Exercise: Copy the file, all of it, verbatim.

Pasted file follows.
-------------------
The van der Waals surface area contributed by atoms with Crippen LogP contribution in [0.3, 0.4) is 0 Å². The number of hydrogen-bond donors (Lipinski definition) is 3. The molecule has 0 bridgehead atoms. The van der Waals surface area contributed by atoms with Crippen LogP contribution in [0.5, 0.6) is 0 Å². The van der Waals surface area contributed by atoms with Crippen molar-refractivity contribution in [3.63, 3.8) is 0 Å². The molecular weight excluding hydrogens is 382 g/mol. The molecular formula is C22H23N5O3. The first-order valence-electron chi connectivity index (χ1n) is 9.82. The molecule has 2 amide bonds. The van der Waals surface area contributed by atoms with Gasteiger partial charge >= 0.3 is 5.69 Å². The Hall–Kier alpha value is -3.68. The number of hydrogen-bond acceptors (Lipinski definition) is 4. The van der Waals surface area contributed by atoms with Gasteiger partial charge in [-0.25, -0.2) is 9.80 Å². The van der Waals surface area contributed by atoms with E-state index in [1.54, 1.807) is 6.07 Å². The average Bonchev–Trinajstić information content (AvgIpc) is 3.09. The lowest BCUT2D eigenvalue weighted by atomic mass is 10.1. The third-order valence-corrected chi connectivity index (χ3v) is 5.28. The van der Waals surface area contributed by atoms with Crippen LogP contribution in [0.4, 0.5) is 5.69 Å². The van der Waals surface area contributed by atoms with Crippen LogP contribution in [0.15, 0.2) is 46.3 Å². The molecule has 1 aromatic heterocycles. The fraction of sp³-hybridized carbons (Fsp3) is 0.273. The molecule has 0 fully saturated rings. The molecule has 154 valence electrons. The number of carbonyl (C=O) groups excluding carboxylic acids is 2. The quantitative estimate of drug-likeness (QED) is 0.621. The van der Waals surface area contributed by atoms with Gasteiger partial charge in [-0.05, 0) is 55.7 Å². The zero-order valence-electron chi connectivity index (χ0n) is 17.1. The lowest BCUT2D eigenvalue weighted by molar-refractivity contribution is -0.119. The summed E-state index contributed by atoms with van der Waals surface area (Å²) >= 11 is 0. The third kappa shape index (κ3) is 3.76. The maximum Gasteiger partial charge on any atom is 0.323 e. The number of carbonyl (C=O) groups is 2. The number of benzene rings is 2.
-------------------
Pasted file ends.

The van der Waals surface area contributed by atoms with Crippen LogP contribution in [0.3, 0.4) is 0 Å². The number of hydrogen-bond donors (Lipinski definition) is 3. The molecule has 0 bridgehead atoms. The van der Waals surface area contributed by atoms with Crippen LogP contribution in [0.5, 0.6) is 0 Å². The van der Waals surface area contributed by atoms with Crippen molar-refractivity contribution in [3.63, 3.8) is 0 Å². The molecular weight excluding hydrogens is 382 g/mol. The molecular formula is C22H23N5O3. The first-order valence-electron chi connectivity index (χ1n) is 9.82. The molecule has 2 amide bonds. The van der Waals surface area contributed by atoms with Gasteiger partial charge >= 0.3 is 5.69 Å². The Hall–Kier alpha value is -3.68. The number of hydrogen-bond acceptors (Lipinski definition) is 4. The van der Waals surface area contributed by atoms with Gasteiger partial charge in [-0.25, -0.2) is 9.80 Å². The van der Waals surface area contributed by atoms with E-state index in [1.54, 1.807) is 6.07 Å². The average Bonchev–Trinajstić information content (AvgIpc) is 3.09. The lowest BCUT2D eigenvalue weighted by atomic mass is 10.1. The third-order valence-corrected chi connectivity index (χ3v) is 5.28. The van der Waals surface area contributed by atoms with Crippen LogP contribution in [0.4, 0.5) is 5.69 Å². The van der Waals surface area contributed by atoms with Crippen LogP contribution in [0.15, 0.2) is 46.3 Å². The molecule has 1 aromatic heterocycles. The fraction of sp³-hybridized carbons (Fsp3) is 0.273. The molecule has 0 fully saturated rings. The molecule has 154 valence electrons. The number of carbonyl (C=O) groups excluding carboxylic acids is 2. The quantitative estimate of drug-likeness (QED) is 0.621. The van der Waals surface area contributed by atoms with Gasteiger partial charge in [-0.05, 0) is 55.7 Å². The zero-order valence-electron chi connectivity index (χ0n) is 17.1. The lowest BCUT2D eigenvalue weighted by molar-refractivity contribution is -0.119. The summed E-state index contributed by atoms with van der Waals surface area (Å²) >= 11 is 0. The third kappa shape index (κ3) is 3.76. The maximum Gasteiger partial charge on any atom is 0.323 e. The number of carbonyl (C=O) groups is 2. The number of benzene rings is 2.